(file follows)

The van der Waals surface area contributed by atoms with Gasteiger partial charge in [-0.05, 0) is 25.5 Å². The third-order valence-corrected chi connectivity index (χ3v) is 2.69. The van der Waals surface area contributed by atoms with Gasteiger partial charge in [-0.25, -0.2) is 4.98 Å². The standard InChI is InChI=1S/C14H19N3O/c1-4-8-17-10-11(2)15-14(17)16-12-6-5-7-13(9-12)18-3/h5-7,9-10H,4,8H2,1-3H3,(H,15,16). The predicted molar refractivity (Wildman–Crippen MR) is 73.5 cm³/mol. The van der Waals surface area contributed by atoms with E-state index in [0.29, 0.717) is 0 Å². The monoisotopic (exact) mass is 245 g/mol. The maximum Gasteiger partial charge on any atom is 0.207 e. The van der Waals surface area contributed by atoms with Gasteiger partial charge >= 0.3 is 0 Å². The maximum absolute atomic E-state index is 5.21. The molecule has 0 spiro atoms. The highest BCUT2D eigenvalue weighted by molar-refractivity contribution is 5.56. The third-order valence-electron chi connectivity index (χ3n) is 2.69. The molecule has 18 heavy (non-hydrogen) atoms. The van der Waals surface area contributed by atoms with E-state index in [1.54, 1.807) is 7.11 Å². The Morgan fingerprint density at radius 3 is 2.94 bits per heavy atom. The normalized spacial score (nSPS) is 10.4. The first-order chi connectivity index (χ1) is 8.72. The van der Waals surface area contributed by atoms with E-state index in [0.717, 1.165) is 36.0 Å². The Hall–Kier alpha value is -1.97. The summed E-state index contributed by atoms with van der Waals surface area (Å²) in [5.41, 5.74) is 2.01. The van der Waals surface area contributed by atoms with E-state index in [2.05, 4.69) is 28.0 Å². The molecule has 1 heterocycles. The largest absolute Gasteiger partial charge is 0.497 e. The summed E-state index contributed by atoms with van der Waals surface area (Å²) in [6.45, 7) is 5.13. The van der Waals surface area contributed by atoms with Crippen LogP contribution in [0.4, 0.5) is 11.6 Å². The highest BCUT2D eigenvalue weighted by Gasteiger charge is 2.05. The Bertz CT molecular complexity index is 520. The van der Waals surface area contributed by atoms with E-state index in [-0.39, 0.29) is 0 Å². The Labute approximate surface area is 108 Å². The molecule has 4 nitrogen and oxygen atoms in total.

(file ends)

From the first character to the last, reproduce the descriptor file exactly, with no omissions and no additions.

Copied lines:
The van der Waals surface area contributed by atoms with Gasteiger partial charge in [-0.05, 0) is 25.5 Å². The third-order valence-corrected chi connectivity index (χ3v) is 2.69. The van der Waals surface area contributed by atoms with Gasteiger partial charge in [-0.25, -0.2) is 4.98 Å². The standard InChI is InChI=1S/C14H19N3O/c1-4-8-17-10-11(2)15-14(17)16-12-6-5-7-13(9-12)18-3/h5-7,9-10H,4,8H2,1-3H3,(H,15,16). The predicted molar refractivity (Wildman–Crippen MR) is 73.5 cm³/mol. The van der Waals surface area contributed by atoms with E-state index in [0.29, 0.717) is 0 Å². The monoisotopic (exact) mass is 245 g/mol. The maximum Gasteiger partial charge on any atom is 0.207 e. The van der Waals surface area contributed by atoms with Gasteiger partial charge >= 0.3 is 0 Å². The maximum absolute atomic E-state index is 5.21. The molecule has 0 spiro atoms. The highest BCUT2D eigenvalue weighted by molar-refractivity contribution is 5.56. The third-order valence-electron chi connectivity index (χ3n) is 2.69. The molecule has 18 heavy (non-hydrogen) atoms. The van der Waals surface area contributed by atoms with E-state index in [1.54, 1.807) is 7.11 Å². The Morgan fingerprint density at radius 3 is 2.94 bits per heavy atom. The normalized spacial score (nSPS) is 10.4. The first-order chi connectivity index (χ1) is 8.72. The van der Waals surface area contributed by atoms with E-state index in [0.717, 1.165) is 36.0 Å². The Hall–Kier alpha value is -1.97. The summed E-state index contributed by atoms with van der Waals surface area (Å²) in [5.41, 5.74) is 2.01. The van der Waals surface area contributed by atoms with E-state index in [2.05, 4.69) is 28.0 Å². The molecule has 1 heterocycles. The largest absolute Gasteiger partial charge is 0.497 e. The summed E-state index contributed by atoms with van der Waals surface area (Å²) in [6.45, 7) is 5.13. The van der Waals surface area contributed by atoms with Crippen LogP contribution in [0.4, 0.5) is 11.6 Å². The highest BCUT2D eigenvalue weighted by Gasteiger charge is 2.05. The Bertz CT molecular complexity index is 520. The van der Waals surface area contributed by atoms with E-state index in [-0.39, 0.29) is 0 Å². The Labute approximate surface area is 108 Å². The molecule has 4 nitrogen and oxygen atoms in total.